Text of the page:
Comment: Is there less cereal in your cereal box? This is ‘shrinkflation’. | Comment
Sometimes what companies imagine in their attempts to maintain their profit margins is beyond us, the consumers. One of the things that gets into the news cycle is the notion of “shrinkflation.”
That’s exactly what it sounds like, the idea that the cost of the products we buy are increased by companies that essentially keep the goods the same price but reduce the amount of product we get.
Shrinkflation is just sneaky. It’s one thing when the price of the food we buy goes up 20%. We notice it, and of course we are not happy. But having the same package, staying the same price but reducing the content by 25% is shrinkage. It’s downright misleading and the last thing brands should do if they’re looking to nurture long-term relationships with their customers.
Some recent examples of shrinkage that consumers have shared on social media:
• A 32 oz Gatorade is now 28 oz.
• Wheat Thins used to weigh 16 ounces per pack, but now weighs 14 ounces.
• Some brands of toilet paper have fewer sheets.
While eating a bag of Doritos last night, I noticed that the packet had 25% less Doritos.
Some companies have been even sneakier with their cereal boxes. They kept the same height of the box but reduced the other dimensions of the box. Why? Because if you reduce the height of the box, unless all the other brands on the shelf are doing the same thing, your box looks smaller. But by reducing the other dimensions of the box, you can sell less product at your usual price and people won’t notice it immediately.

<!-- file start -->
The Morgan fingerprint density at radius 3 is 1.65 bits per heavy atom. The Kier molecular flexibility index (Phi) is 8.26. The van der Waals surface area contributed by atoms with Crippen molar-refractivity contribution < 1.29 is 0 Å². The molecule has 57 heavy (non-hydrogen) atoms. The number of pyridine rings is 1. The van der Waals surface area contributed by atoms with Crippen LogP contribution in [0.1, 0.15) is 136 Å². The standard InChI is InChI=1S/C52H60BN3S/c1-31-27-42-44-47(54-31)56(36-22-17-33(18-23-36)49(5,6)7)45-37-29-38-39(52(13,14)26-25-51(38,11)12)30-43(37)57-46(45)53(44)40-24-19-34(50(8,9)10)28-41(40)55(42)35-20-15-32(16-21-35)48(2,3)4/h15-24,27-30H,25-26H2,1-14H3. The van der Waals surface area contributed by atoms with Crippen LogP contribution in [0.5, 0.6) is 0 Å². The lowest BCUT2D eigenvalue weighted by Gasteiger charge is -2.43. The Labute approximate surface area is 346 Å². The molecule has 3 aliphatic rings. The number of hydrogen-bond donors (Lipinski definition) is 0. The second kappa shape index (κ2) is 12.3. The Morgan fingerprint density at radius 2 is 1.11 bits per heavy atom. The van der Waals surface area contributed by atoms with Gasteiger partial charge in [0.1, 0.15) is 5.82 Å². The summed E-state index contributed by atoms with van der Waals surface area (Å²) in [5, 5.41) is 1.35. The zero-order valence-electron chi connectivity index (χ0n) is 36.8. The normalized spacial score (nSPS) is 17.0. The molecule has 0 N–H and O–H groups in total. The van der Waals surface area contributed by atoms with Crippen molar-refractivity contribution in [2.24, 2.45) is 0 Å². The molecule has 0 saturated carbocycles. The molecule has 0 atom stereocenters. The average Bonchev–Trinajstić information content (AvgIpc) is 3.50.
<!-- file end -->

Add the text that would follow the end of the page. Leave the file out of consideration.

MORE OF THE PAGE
If shrinkage is an attempt by companies in tough times to increase their profit margins by offering fewer products, what about when things are looking up? When inflation drops, do we think the companies ripping us off will reverse course?
No. What they are doing now is not a course they will reverse.
Have we really reached the point where this is how companies think of consumers that has allowed them to make a profit for so many years? Obviously yes. But the problem is that consumers have nowhere to turn. As Doritos plays hard and fast with our emotions and taste buds, so will all of their crunchy competitors. While someone has to start, its success will get almost everyone following. In other words, it accumulates to create a huge cumulative loss for consumers at cash registers.
Dayle Lopez, a Seattle attorney, reminds us that it’s really not OK, that there’s a fine line here.
“False advertising comes into play here when brands intentionally reduce the amount of product they put in the same package,” he said. “It’s legal for a company to reduce the size of their packaging, but they can run into issues where they keep the same packaging and, for example, reduce the amount of product they put in by a third or a half.
In a time when brands have to fight to maintain consumer loyalty, what they really need to do is find ways to grow our dollar. Shrinkflation further tears trust between consumers and the businesses they patronize.
With consumer loyalty to brands more important than ever, it’s impossible to think of shrinkage as anything other than brands scoring on their own lens. It is hoped that they will also understand this before losing customers to competitors who keep things honest.
Aaron Solomon, JD, is Chief Strategy Officer for Esquire Digital and Editor-in-Chief of Today’s Esquire. He has taught entrepreneurship at McGill University and the University of Pennsylvania. He wrote this for InsideSources.com.